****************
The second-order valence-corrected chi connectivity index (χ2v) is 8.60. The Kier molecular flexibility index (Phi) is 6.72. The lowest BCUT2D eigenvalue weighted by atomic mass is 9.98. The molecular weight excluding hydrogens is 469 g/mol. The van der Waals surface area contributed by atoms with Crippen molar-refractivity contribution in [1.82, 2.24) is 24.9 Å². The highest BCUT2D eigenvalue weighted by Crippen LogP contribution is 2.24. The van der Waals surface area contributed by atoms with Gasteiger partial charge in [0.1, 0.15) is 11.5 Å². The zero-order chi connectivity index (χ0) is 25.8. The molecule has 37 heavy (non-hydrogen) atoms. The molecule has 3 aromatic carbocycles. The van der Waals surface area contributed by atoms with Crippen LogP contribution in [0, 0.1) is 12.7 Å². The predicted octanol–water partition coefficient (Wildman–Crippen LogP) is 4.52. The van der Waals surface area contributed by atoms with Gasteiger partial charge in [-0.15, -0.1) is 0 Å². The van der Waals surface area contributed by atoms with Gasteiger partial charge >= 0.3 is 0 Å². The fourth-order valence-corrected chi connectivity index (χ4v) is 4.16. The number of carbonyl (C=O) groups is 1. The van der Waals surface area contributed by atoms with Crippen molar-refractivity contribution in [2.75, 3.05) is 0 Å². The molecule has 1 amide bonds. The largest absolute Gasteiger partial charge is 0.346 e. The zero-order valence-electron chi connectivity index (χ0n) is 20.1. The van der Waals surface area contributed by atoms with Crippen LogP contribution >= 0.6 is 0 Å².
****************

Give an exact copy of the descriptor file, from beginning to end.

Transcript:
The second-order valence-corrected chi connectivity index (χ2v) is 8.60. The Kier molecular flexibility index (Phi) is 6.72. The lowest BCUT2D eigenvalue weighted by atomic mass is 9.98. The molecular weight excluding hydrogens is 469 g/mol. The van der Waals surface area contributed by atoms with Crippen molar-refractivity contribution in [1.82, 2.24) is 24.9 Å². The highest BCUT2D eigenvalue weighted by Crippen LogP contribution is 2.24. The van der Waals surface area contributed by atoms with Gasteiger partial charge in [0.1, 0.15) is 11.5 Å². The zero-order chi connectivity index (χ0) is 25.8. The molecule has 37 heavy (non-hydrogen) atoms. The molecule has 3 aromatic carbocycles. The van der Waals surface area contributed by atoms with Crippen LogP contribution in [0, 0.1) is 12.7 Å². The predicted octanol–water partition coefficient (Wildman–Crippen LogP) is 4.52. The van der Waals surface area contributed by atoms with Gasteiger partial charge in [-0.15, -0.1) is 0 Å². The van der Waals surface area contributed by atoms with Gasteiger partial charge >= 0.3 is 0 Å². The fourth-order valence-corrected chi connectivity index (χ4v) is 4.16. The number of carbonyl (C=O) groups is 1. The van der Waals surface area contributed by atoms with Crippen molar-refractivity contribution in [2.75, 3.05) is 0 Å². The molecule has 1 amide bonds. The largest absolute Gasteiger partial charge is 0.346 e. The zero-order valence-electron chi connectivity index (χ0n) is 20.1. The van der Waals surface area contributed by atoms with Crippen LogP contribution >= 0.6 is 0 Å².